• Presence of highly recurring k-mers - May point to contamination of reads with barcodes, adapter sequences etc.
  • Presence of large numbers of N’s in reads - May point to poor quality sequencing run. You need to trim these reads to remove N’s.

Quality trimming/cleanup of read files.

Now that you have some knowledge about the raw data, it is important to use this information to clean up and trim the reads to improve its overall quality before assembly. There are a number of tools available in Galaxy and by command line that can perform this step (to varying degrees) but you’ll need one that can handle read pairing if you’ve got paired end reads. If one of the ends of a pair is removed, the orphaned read needs to be put into a separate “orphaned reads” file. This maintains the paired ordering of the reads in the paired read files so the assembly software can use them correctly. The suggested tool for this is a pair aware read trimmer called Trimmomatic. Details on Trimmomatic can be found here.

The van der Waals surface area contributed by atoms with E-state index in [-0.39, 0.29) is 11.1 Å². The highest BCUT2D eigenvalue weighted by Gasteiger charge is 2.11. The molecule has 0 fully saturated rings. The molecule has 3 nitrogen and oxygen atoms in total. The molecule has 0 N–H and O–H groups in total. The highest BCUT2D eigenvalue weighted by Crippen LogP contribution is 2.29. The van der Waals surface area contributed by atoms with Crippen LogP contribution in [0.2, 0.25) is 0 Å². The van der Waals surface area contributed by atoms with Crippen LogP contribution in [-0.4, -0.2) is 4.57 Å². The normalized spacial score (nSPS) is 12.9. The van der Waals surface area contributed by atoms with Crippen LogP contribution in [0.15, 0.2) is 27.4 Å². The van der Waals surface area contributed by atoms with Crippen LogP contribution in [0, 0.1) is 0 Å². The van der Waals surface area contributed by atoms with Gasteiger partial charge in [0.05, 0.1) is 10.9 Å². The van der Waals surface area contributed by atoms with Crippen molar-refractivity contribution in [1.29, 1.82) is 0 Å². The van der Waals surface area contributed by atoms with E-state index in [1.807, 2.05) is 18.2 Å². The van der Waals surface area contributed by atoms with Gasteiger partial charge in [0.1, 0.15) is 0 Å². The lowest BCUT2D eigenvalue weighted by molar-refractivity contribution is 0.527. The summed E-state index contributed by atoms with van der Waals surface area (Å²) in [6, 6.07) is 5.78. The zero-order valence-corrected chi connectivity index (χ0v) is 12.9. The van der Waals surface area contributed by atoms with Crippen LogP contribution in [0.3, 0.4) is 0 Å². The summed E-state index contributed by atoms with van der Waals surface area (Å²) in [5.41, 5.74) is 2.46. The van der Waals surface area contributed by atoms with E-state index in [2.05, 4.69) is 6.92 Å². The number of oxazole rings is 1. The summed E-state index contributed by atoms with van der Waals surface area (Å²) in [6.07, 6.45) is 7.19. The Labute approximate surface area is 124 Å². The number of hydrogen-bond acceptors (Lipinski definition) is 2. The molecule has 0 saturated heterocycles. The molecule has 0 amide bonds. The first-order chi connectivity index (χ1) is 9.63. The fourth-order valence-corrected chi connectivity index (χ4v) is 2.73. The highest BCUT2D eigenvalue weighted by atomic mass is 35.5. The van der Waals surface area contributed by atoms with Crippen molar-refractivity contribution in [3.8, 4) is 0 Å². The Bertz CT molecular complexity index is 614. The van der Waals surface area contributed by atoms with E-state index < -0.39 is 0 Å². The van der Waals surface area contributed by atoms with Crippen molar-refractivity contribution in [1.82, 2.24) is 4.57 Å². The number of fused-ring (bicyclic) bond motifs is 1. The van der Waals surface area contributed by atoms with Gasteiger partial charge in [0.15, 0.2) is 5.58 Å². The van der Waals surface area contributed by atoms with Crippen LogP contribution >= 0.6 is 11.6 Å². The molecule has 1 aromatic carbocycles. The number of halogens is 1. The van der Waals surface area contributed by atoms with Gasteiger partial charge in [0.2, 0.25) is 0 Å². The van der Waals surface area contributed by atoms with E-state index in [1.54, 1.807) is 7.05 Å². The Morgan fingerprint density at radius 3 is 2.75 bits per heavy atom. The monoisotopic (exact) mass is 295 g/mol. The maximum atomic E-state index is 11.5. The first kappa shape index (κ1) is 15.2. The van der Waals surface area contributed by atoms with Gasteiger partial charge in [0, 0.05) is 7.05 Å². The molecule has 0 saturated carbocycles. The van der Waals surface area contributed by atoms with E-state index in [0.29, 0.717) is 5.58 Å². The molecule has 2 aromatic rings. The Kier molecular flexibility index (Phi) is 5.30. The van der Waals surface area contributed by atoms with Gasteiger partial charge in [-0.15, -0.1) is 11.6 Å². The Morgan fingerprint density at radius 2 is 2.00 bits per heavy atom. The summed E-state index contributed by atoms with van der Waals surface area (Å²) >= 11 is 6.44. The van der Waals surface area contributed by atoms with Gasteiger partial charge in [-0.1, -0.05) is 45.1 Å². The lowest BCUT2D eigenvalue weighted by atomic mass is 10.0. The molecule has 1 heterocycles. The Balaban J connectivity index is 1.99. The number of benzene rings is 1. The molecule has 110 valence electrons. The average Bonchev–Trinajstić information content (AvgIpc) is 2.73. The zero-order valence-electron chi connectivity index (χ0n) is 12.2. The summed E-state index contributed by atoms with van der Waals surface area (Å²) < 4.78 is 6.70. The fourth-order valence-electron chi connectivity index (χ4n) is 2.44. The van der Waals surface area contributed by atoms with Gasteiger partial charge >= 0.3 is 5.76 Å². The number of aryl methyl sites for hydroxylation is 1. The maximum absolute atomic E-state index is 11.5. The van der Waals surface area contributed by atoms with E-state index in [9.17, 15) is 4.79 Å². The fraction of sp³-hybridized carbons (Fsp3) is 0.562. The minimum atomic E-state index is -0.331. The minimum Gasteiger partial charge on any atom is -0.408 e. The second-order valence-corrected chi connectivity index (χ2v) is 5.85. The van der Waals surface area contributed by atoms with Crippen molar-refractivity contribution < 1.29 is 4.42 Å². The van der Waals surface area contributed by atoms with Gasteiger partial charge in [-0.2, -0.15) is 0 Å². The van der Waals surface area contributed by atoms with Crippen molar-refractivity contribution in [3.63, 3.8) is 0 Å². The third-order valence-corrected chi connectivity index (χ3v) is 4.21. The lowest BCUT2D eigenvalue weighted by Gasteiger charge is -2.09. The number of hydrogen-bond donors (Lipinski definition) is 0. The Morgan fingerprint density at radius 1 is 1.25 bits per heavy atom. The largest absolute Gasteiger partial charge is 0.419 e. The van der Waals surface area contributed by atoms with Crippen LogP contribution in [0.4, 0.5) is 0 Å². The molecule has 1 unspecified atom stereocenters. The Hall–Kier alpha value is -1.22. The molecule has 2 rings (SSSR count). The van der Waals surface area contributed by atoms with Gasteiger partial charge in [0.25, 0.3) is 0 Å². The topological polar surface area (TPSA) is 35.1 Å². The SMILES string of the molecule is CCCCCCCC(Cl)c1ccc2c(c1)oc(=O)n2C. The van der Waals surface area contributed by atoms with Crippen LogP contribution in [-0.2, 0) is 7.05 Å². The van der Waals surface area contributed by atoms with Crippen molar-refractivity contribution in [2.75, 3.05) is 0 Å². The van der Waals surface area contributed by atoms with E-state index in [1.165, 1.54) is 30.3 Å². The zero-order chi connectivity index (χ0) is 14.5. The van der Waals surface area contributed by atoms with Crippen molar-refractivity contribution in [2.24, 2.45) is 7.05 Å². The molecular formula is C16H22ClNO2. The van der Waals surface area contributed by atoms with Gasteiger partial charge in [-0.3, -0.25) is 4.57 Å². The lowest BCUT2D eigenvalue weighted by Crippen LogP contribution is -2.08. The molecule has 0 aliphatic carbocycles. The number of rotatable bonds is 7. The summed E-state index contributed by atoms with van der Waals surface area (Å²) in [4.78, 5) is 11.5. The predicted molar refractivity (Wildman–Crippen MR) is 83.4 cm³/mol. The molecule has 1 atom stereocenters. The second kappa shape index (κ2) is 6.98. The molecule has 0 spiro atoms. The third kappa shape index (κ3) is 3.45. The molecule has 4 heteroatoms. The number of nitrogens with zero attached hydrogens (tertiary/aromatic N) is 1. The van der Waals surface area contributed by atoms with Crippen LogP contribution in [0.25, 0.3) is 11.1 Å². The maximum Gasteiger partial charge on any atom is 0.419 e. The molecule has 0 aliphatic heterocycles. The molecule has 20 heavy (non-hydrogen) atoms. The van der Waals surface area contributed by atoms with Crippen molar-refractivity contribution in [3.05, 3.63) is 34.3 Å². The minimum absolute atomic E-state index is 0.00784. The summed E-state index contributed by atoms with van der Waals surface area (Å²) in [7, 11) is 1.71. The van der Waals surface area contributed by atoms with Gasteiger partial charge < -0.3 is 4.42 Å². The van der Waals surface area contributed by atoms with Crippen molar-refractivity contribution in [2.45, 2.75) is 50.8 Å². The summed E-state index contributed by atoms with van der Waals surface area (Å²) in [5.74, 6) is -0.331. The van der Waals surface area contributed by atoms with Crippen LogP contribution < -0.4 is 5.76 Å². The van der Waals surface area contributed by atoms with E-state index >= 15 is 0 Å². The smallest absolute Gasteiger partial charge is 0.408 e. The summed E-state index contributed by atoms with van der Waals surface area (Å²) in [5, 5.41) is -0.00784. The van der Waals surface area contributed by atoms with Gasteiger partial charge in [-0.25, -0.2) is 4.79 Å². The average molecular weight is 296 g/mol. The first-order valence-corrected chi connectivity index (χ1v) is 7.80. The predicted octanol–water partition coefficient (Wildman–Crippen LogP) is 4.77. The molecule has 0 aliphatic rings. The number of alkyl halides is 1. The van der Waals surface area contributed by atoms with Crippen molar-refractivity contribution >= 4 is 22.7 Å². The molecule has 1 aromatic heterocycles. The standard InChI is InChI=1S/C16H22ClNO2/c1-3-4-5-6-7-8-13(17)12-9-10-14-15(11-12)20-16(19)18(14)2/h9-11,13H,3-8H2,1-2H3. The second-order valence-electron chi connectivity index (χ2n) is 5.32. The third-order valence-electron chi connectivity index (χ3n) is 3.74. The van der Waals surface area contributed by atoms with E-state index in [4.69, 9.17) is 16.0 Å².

Trimmomatic on GVL systems: NGS: QC and Manipulation -> Trimmomatic

Command line: details and examples here.

  • java -cp <path to trimmomatic jar> org.usadellab.trimmomatic.TrimmomaticPE for Paired End Files
  • java -cp <path to trimmomatic jar> org.usadellab.trimmomatic.TrimmomaticSE for Single End Files

Trimmomatic can perform many read trimming functions sequentially.

Suggested Trimmomatic functions to use:

  • Adapter trimming
    • This function trims adapters, barcodes and other contaminants from the reads.
    • You need to supply a fasta file of possible adapter sequences, barcodes etc to trim. See Trimmomatic website for detailed instructions.
    • The default quality settings are sensible.
    • This should always be the first trimming step if it is used.
  • Sliding window trimming
    • This function uses a sliding window to measure average quality and trims accordingly.